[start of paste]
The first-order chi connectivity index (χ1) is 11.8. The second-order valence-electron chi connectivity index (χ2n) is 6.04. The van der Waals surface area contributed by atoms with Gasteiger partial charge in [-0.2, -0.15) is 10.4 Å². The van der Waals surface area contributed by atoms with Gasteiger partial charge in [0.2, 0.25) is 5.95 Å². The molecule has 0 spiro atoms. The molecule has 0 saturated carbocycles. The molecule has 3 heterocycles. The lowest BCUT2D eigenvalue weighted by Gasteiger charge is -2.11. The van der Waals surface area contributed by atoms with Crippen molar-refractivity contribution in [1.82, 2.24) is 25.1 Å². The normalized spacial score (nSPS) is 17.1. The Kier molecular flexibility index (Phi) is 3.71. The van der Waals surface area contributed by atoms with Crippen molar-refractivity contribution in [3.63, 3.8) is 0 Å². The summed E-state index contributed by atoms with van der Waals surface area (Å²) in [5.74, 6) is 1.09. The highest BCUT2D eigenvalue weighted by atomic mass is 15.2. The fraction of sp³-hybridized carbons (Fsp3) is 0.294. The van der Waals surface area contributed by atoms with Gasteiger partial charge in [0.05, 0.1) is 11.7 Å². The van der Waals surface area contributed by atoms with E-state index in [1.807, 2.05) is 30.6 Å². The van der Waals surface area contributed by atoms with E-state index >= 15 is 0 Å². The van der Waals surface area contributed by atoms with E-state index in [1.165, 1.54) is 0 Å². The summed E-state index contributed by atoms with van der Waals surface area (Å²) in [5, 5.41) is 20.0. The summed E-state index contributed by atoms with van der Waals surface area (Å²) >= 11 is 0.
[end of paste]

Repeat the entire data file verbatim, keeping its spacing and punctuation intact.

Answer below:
The first-order chi connectivity index (χ1) is 11.8. The second-order valence-electron chi connectivity index (χ2n) is 6.04. The van der Waals surface area contributed by atoms with Gasteiger partial charge in [-0.2, -0.15) is 10.4 Å². The van der Waals surface area contributed by atoms with Gasteiger partial charge in [0.2, 0.25) is 5.95 Å². The molecule has 0 spiro atoms. The molecule has 0 saturated carbocycles. The molecule has 3 heterocycles. The lowest BCUT2D eigenvalue weighted by Gasteiger charge is -2.11. The van der Waals surface area contributed by atoms with Crippen molar-refractivity contribution in [1.82, 2.24) is 25.1 Å². The normalized spacial score (nSPS) is 17.1. The Kier molecular flexibility index (Phi) is 3.71. The van der Waals surface area contributed by atoms with Crippen molar-refractivity contribution in [3.63, 3.8) is 0 Å². The summed E-state index contributed by atoms with van der Waals surface area (Å²) in [5.74, 6) is 1.09. The highest BCUT2D eigenvalue weighted by atomic mass is 15.2. The fraction of sp³-hybridized carbons (Fsp3) is 0.294. The van der Waals surface area contributed by atoms with Gasteiger partial charge in [0.05, 0.1) is 11.7 Å². The van der Waals surface area contributed by atoms with E-state index in [1.807, 2.05) is 30.6 Å². The van der Waals surface area contributed by atoms with E-state index >= 15 is 0 Å². The van der Waals surface area contributed by atoms with E-state index in [1.165, 1.54) is 0 Å². The summed E-state index contributed by atoms with van der Waals surface area (Å²) in [5, 5.41) is 20.0. The summed E-state index contributed by atoms with van der Waals surface area (Å²) >= 11 is 0.